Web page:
Education in Stornoway in 1797

The entry in ‘The Statistical Account of Scotland’ provides us with an insight into the provision of schooling in late 18thC Stornoway. I have elected to make my comments within the extracts from the original document.

There are two well-frequented schools in the town, provided with able teachers, good accommodation, and good salaries. The one is parochial, and the other is supported by the Society for Propagating Christian Knowledge.

It is perhaps worth noting that the population of 6-14 year-olds in the whole Parish at this time was only 288 children yet those parents who could afford the fees had a choice of school.

The yearly salary of the parochial school is L. 40, of which the master has L. 25, and his assistant L. 15.

At first sight this differential might appear surprisingly small, with the Master having 62.5% of the salary and the Assistant 37.5%, but to it must be added:

The master has, together with the emoluments of his school, a dwelling-house and garden rent-free, and some land,from the proprietor.

Rents in Stornoway were considerably above those on the mainland, reflecting the large additional building costs in a town to which all construction materials, ‘including stone’, were imported.

The fees are, per quarter,


for English and writing, 2 s. 6d.;
for arithmetic and English, 3 s.;
for Latin, writing, arithmetic together, 4 s.;
for a course of geography, 10 s. 6d.;
for navigation, L. 1, 1s.;
and for each set of book keeping, 10 s. 6 d.

It is wonderful to have an insight into the curriculum on offer to the 18thC scholar but even more so to see the relative cost of each course and this is more clearly shown by conversion to modern currency:

English and Writing 12.5p
Arithmetic and English 15p
Latin, Writing, Arithmetic 20p
Geography 52.5p
Navigation 105p
Book-keeping per set 52.5p

That ‘Navigation’ should appear as an option is not too surprising in Stornoway but I wonder how many boys were fortunate enough to be able to study it at such huge expense, about one months pay for a labourer to pay for 3 months education.

The number of scholars is 40.

More on this later.

The Society schoolmaster’s dwelling-house and school-house are lately built with stone and lime, and covered with slate at Seaforth’s expense.

‘Seaforth’ being the owner of Lewis at the time of the construction.

The salary is L..17 to the master, and L. 8 to his assistant

These total salaries are 62.5% of those in the Parochial School, and are split 68% to 32% between Master and Assistant which is slightly more in favour of this Master than his opposite number, but without the benefit of a house and land.

The quarter-fees are,
for reading, is. 6 d.;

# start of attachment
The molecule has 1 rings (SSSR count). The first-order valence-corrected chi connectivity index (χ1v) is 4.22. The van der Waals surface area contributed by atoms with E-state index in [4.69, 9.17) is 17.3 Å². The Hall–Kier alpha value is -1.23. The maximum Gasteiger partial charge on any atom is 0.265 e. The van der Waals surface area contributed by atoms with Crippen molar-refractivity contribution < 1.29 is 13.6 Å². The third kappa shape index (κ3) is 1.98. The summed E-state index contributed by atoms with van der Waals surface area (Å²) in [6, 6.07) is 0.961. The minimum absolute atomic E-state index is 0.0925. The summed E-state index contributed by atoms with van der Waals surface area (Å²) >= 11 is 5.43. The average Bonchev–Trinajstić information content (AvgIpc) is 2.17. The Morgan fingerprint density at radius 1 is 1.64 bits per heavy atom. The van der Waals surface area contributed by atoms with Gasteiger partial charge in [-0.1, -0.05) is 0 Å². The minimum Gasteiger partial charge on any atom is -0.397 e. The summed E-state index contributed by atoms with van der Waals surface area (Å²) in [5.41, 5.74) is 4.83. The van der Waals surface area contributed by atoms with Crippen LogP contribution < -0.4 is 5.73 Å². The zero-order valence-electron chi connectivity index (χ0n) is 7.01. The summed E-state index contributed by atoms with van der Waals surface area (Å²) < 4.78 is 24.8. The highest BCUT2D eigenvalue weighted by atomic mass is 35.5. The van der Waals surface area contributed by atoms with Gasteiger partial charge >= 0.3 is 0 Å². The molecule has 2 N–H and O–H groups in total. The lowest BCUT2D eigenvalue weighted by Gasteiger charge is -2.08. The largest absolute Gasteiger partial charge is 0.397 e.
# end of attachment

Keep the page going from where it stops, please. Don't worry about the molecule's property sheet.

writing, 2 s.;
arithmetic, 2 s. 6 d.;
book-keeping, 5 s.;
mensuration, 5s. ;
navigation, 10 s.

Converted fees:
Reading 2.5p
Writing 10p
Arithmetic 12.5p
Book-keeping 25p
Mensuration 25p
Navigation 50p

The order of magnitude between these fees and those of the Parochial School speak for themselves and probably go a long way to explain why –

The number of scholars is 129.

More than three times as many children at the Society School!

Besides these, there is a spinning-school established by the Society; the accommodation consisting of a garden and a slated house, with L. 6 salary granted by Seaforth, and L. 4 salary from the Society, to the mistress.

An interesting partnership between the two bodies responsible for the two schools to provide a ‘vocational’ education for the girls and this final extract tells us why it was deemed necessary:

To this school, and two others of the fame kind, erected in this parish, but now laid aside for want of the requisite number of scholars, Mrs Mackenzie of Seaforth, a lady eminently distinguished
for great humanity and charity, gave much countenance and encouragement, by distributing liberal premiums among the scholars and mistresses, and by personally visiting them, and taking particular cognisance of their proficiency and several performances in spinning and knitting of stockings, thereby inciting them to emulation and diligence. She has now the satisfaction to find, that by her kind interposition and benevolent exertions to introduce and promote spinning of yarn in this island, many poor girls have been rescued from habits of idleness and vice, and trained to industry and virtue.

I am delighted to learn of these ‘rescues’ but more intrigued to know what and where were the ‘two others of the same kind, erected in this parish, but now laid aside…’ and why they lacked sufficient young ladies to render them viable?

I somehow doubt that the alleged ‘idleness and vice’ were responsible…

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